When we use weightages, all we are doing is changing the scale linearly. The dream and nightmare score do the same, and also method suggested by Pnredkar does the same. So I believe all of us are talking about the same, and we can have methods for doing this.


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Originally Posted by pnredkar View Post
Thanks. Being an electrical engineer, amplification and attenuation comes naturally to me .
Cool. From this, it seems like we may have other topics of common interest that we can talk about (but not in this thread)
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Old 8th June 2010, 14:43   #278
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Originally Posted by echo77 View Post
In my case of looking for a car, my usage indicates that I should go for a petrol car (<1000/mo expected, roughly 10k/yr, no long distance driving).

City is the best overall petrol, but I spend close to 2L more than the nearest petrols (fiesta, sx4, linea) - with half the features as some (SX4, Linea) - is it worth it?
I am in the same position, except that I do some long distance driving (on average, one ~1000 km road trip in about 3-4 months). Given that City is so much more expensive and has less features, I am also stuck with this set of Fiesta, SX4 and Linea. Not much choice here

Quote:

The diesel justified by its top 5 ranking in most cases - Linea D is cheaper than City by about 50k (could be more based on current fiat freebies), so should I go for the diesel instead?
By the way, I would not go by these ratings when buying a car. Lot of test driving and experiencing the feel of driving each car is my preferred way of choosing the car. The feel of driving a diesel is very different than that of driving a petrol. One should also consider these subjective factors instead of buying diesel just because it ranks little higher here and still fits in the budget. Of course, a lot of such analysis has to be done as a part of our "background research", but ultimately, the test drives should be the litmus tests for car buying decisions.

What do you think?

Thanks,
-AD
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Old 8th June 2010, 14:54   #279
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I have TD'd both Linea p & d and City. I was quite happy with all at first glance. I think I need to redo them a couple of times more.
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Old 8th June 2010, 15:45   #280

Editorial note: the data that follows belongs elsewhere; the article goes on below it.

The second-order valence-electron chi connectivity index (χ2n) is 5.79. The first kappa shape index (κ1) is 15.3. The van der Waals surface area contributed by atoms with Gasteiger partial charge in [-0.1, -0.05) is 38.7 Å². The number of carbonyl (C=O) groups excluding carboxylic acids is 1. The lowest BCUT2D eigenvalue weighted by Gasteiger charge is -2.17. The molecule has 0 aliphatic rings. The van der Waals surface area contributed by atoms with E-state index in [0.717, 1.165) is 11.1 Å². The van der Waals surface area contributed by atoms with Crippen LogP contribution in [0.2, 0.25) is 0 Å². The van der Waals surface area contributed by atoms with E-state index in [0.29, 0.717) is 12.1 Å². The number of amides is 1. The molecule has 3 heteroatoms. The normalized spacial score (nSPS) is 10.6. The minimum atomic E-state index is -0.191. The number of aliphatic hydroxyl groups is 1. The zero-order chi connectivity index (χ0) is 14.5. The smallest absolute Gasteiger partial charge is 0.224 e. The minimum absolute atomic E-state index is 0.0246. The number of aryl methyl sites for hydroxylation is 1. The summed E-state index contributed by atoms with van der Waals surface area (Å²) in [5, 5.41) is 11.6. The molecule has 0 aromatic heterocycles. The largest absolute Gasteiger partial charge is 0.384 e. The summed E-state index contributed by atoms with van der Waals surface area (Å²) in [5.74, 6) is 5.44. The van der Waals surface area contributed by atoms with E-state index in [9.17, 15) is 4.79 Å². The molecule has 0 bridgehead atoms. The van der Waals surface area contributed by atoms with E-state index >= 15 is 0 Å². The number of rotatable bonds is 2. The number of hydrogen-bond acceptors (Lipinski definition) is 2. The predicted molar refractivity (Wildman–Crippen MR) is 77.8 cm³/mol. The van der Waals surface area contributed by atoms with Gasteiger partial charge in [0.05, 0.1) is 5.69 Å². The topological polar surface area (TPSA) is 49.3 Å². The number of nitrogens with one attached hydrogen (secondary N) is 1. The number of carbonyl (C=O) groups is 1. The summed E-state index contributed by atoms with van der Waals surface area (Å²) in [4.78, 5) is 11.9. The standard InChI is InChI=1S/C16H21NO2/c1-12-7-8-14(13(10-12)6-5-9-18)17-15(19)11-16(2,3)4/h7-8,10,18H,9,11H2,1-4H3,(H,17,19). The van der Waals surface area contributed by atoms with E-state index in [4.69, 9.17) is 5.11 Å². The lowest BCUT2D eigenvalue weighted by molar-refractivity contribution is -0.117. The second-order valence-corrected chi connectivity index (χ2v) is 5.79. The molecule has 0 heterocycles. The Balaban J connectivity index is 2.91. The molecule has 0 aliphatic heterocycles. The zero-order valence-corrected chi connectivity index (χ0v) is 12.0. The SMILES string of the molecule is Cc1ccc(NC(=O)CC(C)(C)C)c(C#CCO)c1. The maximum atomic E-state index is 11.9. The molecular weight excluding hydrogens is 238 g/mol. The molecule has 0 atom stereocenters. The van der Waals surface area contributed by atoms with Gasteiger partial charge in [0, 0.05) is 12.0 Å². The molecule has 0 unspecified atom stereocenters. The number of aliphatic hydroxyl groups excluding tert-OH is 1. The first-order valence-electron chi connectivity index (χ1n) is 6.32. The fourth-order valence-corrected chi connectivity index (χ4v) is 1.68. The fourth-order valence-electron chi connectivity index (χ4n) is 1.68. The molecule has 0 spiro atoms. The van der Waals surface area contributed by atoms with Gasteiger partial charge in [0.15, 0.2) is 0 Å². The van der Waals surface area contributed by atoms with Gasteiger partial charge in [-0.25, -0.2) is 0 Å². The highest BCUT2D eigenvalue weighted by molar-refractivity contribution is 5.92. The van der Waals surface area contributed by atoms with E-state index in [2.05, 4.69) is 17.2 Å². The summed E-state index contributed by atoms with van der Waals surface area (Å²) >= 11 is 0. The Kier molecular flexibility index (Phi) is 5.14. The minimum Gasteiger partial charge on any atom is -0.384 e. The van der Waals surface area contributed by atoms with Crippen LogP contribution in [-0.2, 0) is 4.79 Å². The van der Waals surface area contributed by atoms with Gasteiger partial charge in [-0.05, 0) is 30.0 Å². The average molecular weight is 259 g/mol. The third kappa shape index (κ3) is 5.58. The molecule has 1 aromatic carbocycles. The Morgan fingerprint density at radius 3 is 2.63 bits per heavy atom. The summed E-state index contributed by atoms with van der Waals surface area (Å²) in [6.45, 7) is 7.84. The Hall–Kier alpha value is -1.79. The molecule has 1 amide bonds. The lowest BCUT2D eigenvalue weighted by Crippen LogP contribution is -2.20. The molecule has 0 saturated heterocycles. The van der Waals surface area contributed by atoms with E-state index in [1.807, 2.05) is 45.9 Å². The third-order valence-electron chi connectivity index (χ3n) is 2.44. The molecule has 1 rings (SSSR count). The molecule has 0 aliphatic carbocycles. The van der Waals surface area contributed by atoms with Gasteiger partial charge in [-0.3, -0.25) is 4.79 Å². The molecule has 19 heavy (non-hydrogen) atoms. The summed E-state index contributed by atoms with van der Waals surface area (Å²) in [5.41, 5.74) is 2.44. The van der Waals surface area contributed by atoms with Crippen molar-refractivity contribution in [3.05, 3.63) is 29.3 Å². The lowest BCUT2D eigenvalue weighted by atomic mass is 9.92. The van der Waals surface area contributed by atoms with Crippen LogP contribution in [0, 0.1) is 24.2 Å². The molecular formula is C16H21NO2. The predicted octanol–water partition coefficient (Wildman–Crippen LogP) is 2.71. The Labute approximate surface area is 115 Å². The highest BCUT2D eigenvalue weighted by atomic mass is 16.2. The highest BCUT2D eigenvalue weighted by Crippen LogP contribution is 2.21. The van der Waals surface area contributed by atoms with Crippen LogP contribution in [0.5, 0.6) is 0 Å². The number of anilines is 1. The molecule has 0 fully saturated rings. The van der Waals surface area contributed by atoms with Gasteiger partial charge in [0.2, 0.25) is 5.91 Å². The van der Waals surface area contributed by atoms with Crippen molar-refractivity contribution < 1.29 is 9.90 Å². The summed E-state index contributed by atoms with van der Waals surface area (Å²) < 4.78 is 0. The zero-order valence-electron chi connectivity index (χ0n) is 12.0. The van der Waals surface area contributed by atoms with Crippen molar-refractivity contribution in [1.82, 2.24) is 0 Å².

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Smartcat, Echo77 and Dr AD, you guys are doing a brilliant job. This is absolutely a very educative and knowledgable thread. This has definitely helped me in identifying which car to buy.

Keep the thread rolling.

On a lighter note, I feel like nicknaming you all as "Gods of Ranking". hehe.
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Old 8th June 2010, 20:19   #281
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Thanks, nekfar! Welcome to the board. Can you tell us which car you have selected, and what part(s) exactly helped you to take the decision?

Btw, can someone tell me which of all the cars in the rankings have rear a/c vents?
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Old 8th June 2010, 20:34   #282
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^ Linea E+ has it for sure (both Petrol and Diesel).

@ Dr AD. Post numbers 271 and 272 went over my head .
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Old 10th June 2010, 15:10   #283
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This may have been posted in this thread, but how will the dezire with the new k-series engine rank if at all we consider that also here? Will it be about the same as the diesel or higher? Any reasons not to have that in the list?
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Old 10th June 2010, 15:14   #284
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I don't have the engine performance data on the DZire with K-series engine yet.
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Old 30th June 2010, 21:47   #285
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must- read -before -you - buy a car!

is it posible to another another ranking factor : Re-sale value say after 4 yrs and or 50000 kms